Mobile-first companies are rushing to keep up. Facebook has introduced a gaming tab for streaming content, Snapchat has launched its own gaming platform and Google recently launched its cloud gaming offer Stadia – creating potential streams of advertising revenue and creating new opportunities for marketers in the process.
And just as social offers shoppable features, so does gaming. In 2019, in collaboration with Adidas and Dick’s Sporting Goods, Snapchat launched Baseball’s Next Level in which gamers are able to purchase the Adidas 8-bit products worn by the athletes on-screen, including the Icon V Cleats. And it’s not just Snapchat putting the play into purchasing. At the end of 2019, it was reported that TikTok was introducing playable ads that would allow customers in East Asia to get a taste of the game or app they were about to purchase.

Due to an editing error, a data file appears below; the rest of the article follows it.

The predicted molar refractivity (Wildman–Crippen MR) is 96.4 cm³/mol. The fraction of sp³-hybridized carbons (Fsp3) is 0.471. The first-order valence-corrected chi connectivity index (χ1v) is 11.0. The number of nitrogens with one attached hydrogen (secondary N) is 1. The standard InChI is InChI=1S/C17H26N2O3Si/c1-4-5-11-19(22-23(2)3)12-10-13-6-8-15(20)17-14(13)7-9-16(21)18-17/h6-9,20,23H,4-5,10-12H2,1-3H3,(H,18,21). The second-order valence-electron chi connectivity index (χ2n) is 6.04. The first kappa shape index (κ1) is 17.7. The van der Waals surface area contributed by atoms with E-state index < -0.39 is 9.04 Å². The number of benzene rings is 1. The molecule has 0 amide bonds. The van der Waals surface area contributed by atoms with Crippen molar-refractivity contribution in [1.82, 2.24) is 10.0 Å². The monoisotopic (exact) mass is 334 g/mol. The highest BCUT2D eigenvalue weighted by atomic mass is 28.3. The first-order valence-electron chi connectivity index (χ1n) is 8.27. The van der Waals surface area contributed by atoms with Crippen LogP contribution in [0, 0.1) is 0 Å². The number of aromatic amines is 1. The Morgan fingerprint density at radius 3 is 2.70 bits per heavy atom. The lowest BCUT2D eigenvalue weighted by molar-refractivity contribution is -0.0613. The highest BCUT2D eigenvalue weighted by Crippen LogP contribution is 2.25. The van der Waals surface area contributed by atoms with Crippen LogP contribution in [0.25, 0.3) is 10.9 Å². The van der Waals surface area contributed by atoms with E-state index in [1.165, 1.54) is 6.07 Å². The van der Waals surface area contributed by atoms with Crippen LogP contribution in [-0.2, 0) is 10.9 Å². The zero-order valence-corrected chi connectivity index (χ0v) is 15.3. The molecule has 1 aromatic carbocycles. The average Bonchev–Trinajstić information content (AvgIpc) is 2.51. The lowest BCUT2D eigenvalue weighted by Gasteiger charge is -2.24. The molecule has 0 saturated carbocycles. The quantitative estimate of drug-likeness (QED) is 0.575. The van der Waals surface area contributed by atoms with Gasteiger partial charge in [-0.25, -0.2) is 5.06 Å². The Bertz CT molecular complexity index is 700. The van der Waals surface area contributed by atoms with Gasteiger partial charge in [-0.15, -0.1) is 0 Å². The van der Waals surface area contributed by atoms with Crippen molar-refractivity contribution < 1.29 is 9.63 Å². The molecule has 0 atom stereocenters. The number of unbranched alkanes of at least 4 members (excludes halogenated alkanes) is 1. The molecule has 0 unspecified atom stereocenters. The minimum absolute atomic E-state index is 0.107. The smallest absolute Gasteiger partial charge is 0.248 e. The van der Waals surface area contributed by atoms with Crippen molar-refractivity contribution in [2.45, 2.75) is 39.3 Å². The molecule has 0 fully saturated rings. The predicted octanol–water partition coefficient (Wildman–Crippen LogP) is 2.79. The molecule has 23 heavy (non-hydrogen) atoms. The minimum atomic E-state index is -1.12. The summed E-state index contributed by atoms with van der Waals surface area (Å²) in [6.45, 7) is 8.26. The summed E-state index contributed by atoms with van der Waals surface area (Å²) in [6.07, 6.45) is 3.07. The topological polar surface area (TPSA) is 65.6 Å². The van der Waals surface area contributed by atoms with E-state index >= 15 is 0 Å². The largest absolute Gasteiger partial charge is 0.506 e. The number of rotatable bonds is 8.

Other brands getting to grips with the sector include Unilever, which recently released its Magnum-branded Pleasure Hunt gaming franchise to mobile devices. Vehicle manufacturer Ford continues to back its Fordzilla esports team and Coca-Cola’s mobile gaming initiatives are a masterclass in boosting brand awareness. As an early adopter, its first all-digital campaign saw the launch of The AHH Effect in 2013, which involved a series of online games aimed at teenagers. And, as product placement gains traction across gaming, TV and film, the soft drink now appears in Nordcurrent’s hit food game Cooking Fever.
Related Read: Gaming Marketing: The Social Media Game Plan
Tackling negative headlines